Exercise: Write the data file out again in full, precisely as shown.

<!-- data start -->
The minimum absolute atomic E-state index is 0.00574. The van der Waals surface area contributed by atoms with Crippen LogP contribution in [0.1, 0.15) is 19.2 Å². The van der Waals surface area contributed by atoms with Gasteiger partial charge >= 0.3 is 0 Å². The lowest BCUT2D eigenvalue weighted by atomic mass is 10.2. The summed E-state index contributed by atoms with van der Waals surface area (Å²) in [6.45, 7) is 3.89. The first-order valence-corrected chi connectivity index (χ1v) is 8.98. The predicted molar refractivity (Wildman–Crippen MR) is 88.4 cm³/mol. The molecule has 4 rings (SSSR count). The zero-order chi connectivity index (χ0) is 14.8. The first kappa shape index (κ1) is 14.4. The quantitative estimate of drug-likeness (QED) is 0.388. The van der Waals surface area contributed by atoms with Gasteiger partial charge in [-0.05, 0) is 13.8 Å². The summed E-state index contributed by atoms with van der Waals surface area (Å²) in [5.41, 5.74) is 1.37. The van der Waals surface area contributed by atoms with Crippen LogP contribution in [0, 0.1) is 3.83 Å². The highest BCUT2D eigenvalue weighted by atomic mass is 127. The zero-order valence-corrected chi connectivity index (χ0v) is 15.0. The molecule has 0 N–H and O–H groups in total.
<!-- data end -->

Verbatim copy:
The minimum absolute atomic E-state index is 0.00574. The van der Waals surface area contributed by atoms with Crippen LogP contribution in [0.1, 0.15) is 19.2 Å². The van der Waals surface area contributed by atoms with Gasteiger partial charge >= 0.3 is 0 Å². The lowest BCUT2D eigenvalue weighted by atomic mass is 10.2. The summed E-state index contributed by atoms with van der Waals surface area (Å²) in [6.45, 7) is 3.89. The first-order valence-corrected chi connectivity index (χ1v) is 8.98. The predicted molar refractivity (Wildman–Crippen MR) is 88.4 cm³/mol. The molecule has 4 rings (SSSR count). The zero-order chi connectivity index (χ0) is 14.8. The first kappa shape index (κ1) is 14.4. The quantitative estimate of drug-likeness (QED) is 0.388. The van der Waals surface area contributed by atoms with Gasteiger partial charge in [-0.05, 0) is 13.8 Å². The summed E-state index contributed by atoms with van der Waals surface area (Å²) in [5.41, 5.74) is 1.37. The van der Waals surface area contributed by atoms with Crippen LogP contribution in [0, 0.1) is 3.83 Å². The highest BCUT2D eigenvalue weighted by atomic mass is 127. The zero-order valence-corrected chi connectivity index (χ0v) is 15.0. The molecule has 0 N–H and O–H groups in total.